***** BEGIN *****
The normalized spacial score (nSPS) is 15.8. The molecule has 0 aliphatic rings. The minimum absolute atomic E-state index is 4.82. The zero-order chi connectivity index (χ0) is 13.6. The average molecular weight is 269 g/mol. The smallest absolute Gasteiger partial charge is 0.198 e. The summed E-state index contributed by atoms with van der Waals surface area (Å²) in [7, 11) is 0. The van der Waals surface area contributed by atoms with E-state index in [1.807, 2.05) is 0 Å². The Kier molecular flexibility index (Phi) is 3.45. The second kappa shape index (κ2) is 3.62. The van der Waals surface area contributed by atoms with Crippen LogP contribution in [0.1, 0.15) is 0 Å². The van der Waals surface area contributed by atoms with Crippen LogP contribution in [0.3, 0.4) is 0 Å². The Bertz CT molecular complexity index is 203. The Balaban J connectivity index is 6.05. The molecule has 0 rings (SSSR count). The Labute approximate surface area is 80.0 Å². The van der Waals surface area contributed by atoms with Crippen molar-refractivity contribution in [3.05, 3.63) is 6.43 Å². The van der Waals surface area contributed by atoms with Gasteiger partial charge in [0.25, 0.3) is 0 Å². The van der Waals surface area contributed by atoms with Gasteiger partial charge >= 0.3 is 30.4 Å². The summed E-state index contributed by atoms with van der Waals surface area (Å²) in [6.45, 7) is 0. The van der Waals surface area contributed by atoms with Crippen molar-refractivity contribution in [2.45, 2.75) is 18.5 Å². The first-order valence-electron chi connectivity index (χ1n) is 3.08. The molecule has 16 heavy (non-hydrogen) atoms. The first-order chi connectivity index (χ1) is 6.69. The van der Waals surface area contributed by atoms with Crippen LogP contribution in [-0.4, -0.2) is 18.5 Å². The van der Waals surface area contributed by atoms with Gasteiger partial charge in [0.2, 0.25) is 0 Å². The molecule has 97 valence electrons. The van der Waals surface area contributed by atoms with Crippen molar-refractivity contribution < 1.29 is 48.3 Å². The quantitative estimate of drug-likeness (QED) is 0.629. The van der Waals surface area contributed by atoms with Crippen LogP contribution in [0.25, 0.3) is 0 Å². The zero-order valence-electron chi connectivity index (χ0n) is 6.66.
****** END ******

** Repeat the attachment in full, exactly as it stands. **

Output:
The normalized spacial score (nSPS) is 15.8. The molecule has 0 aliphatic rings. The minimum absolute atomic E-state index is 4.82. The zero-order chi connectivity index (χ0) is 13.6. The average molecular weight is 269 g/mol. The smallest absolute Gasteiger partial charge is 0.198 e. The summed E-state index contributed by atoms with van der Waals surface area (Å²) in [7, 11) is 0. The van der Waals surface area contributed by atoms with E-state index in [1.807, 2.05) is 0 Å². The Kier molecular flexibility index (Phi) is 3.45. The second kappa shape index (κ2) is 3.62. The van der Waals surface area contributed by atoms with Crippen LogP contribution in [0.1, 0.15) is 0 Å². The van der Waals surface area contributed by atoms with Crippen LogP contribution in [0.3, 0.4) is 0 Å². The Bertz CT molecular complexity index is 203. The Balaban J connectivity index is 6.05. The molecule has 0 rings (SSSR count). The Labute approximate surface area is 80.0 Å². The van der Waals surface area contributed by atoms with Crippen molar-refractivity contribution in [3.05, 3.63) is 6.43 Å². The van der Waals surface area contributed by atoms with Gasteiger partial charge in [0.25, 0.3) is 0 Å². The van der Waals surface area contributed by atoms with Gasteiger partial charge >= 0.3 is 30.4 Å². The summed E-state index contributed by atoms with van der Waals surface area (Å²) in [6.45, 7) is 0. The van der Waals surface area contributed by atoms with Crippen molar-refractivity contribution in [2.45, 2.75) is 18.5 Å². The first-order valence-electron chi connectivity index (χ1n) is 3.08. The molecule has 16 heavy (non-hydrogen) atoms. The first-order chi connectivity index (χ1) is 6.69. The van der Waals surface area contributed by atoms with Crippen LogP contribution in [-0.4, -0.2) is 18.5 Å². The van der Waals surface area contributed by atoms with Gasteiger partial charge in [0.2, 0.25) is 0 Å². The molecule has 97 valence electrons. The van der Waals surface area contributed by atoms with Crippen molar-refractivity contribution < 1.29 is 48.3 Å². The quantitative estimate of drug-likeness (QED) is 0.629. The van der Waals surface area contributed by atoms with Crippen LogP contribution in [0.25, 0.3) is 0 Å². The zero-order valence-electron chi connectivity index (χ0n) is 6.66.